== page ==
Where To Watch 'CHiPs' The TV Show & Feel Major '70s Nostalgia
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Call me crazy, but it really seems like nostalgia for '70s cop TV shows will never die. Movie and TV studios continue to mine the airwaves from four decades ago to reboot gone-but-not forgotten properties like Starsky and Hutch, Charlie's Angels, and Hawaii Five-0, and the latest to get the reboot treatment is CHiPs. The new movie version sees Dax Shepard and Michael Peña portraying the famous motorcycle cops, but where can you watch CHiPs the TV show?

The original series aired from 1977 to 1983 and starred Erik Estrada as Ponch and Larry Wilcox as Jon, a couple of motorcycle-riding highway patrolmen tasked with keeping the peace on Los Angeles' wild freeways. It was considerably lighter in tone than many cop shows of the day, and focused more on the camaraderie between its leads than on serious crime-fighting; making it a true "buddy cop" series. But unfortunately, CHiPs isn't that easy to watch today. The series is not available on Netflix, Hulu, Amazon, or any other subscription-based streaming service where people often discover lost gems like this. So where on Earth can you hope to watch CHiPs without either buying the series on DVD or just hoping to come across it on some random cable station?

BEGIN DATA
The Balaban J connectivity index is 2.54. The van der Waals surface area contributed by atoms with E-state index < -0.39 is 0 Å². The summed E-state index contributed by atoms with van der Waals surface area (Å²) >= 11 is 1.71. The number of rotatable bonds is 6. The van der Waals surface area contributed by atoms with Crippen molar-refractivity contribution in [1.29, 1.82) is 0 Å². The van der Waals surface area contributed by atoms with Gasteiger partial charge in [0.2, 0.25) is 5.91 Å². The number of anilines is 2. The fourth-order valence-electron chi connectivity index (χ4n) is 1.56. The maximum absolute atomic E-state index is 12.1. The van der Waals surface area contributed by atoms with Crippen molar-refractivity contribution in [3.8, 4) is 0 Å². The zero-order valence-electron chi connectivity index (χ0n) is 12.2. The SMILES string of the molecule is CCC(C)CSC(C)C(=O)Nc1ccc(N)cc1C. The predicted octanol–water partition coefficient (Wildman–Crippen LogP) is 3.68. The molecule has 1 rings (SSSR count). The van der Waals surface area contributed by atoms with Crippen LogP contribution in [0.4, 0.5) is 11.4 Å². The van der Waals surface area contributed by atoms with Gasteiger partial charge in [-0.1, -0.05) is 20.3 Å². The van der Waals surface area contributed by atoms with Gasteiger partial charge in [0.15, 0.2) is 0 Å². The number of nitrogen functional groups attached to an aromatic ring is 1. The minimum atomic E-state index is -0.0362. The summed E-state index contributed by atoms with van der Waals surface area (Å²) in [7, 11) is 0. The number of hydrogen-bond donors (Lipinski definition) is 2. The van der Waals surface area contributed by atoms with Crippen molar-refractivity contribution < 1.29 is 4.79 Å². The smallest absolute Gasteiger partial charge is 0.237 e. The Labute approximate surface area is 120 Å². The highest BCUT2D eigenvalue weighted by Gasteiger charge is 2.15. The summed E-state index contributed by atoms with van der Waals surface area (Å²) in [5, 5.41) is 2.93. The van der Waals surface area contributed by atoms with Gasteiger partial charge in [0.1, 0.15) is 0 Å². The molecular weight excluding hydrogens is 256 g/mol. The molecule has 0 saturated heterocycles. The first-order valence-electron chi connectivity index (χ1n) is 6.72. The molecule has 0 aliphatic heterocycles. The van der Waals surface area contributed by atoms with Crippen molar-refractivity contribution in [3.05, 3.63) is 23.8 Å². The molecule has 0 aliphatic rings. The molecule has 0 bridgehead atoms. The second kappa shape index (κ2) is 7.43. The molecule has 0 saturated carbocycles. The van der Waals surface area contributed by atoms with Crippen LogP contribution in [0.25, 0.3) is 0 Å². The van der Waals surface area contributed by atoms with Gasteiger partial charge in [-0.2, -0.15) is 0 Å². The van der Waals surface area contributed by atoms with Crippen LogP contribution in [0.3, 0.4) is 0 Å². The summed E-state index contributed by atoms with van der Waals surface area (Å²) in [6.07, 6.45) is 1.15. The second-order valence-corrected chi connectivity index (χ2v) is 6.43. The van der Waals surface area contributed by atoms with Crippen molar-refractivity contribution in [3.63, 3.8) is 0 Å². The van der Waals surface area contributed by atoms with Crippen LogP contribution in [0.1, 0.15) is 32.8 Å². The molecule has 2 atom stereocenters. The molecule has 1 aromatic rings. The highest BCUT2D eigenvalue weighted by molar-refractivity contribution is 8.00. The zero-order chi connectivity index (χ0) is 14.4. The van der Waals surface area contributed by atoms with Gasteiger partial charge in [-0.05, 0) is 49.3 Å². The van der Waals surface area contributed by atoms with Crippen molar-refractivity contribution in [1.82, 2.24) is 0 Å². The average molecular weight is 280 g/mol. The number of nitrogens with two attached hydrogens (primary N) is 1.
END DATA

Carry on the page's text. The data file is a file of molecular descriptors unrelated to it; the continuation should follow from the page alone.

TeeVees Greatest on YouTube

You can actually watch the series online, in its entirety — but it'll cost you. YouTube, iTunes, and Google Play all offer every episode of the six season series for purchase. YouTube and Google Play offer the best buy if you're looking to just dip your toe in the water, with their single episodes going for $1.99 each compared to iTunes' $2.99. But if you decide you like the show and want to purchase full seasons, then iTunes is easily the best value, with full seasons priced at $14.99 versus $24.99 on both of the other two outlets (Google owns YouTube, hence their identical offerings to Google Play).

So before you see CHIPS the movie, which hits theaters on March 24, why not catch up on CHiPs the TV show first, and see for yourself why '70s TV shows are still all the rage.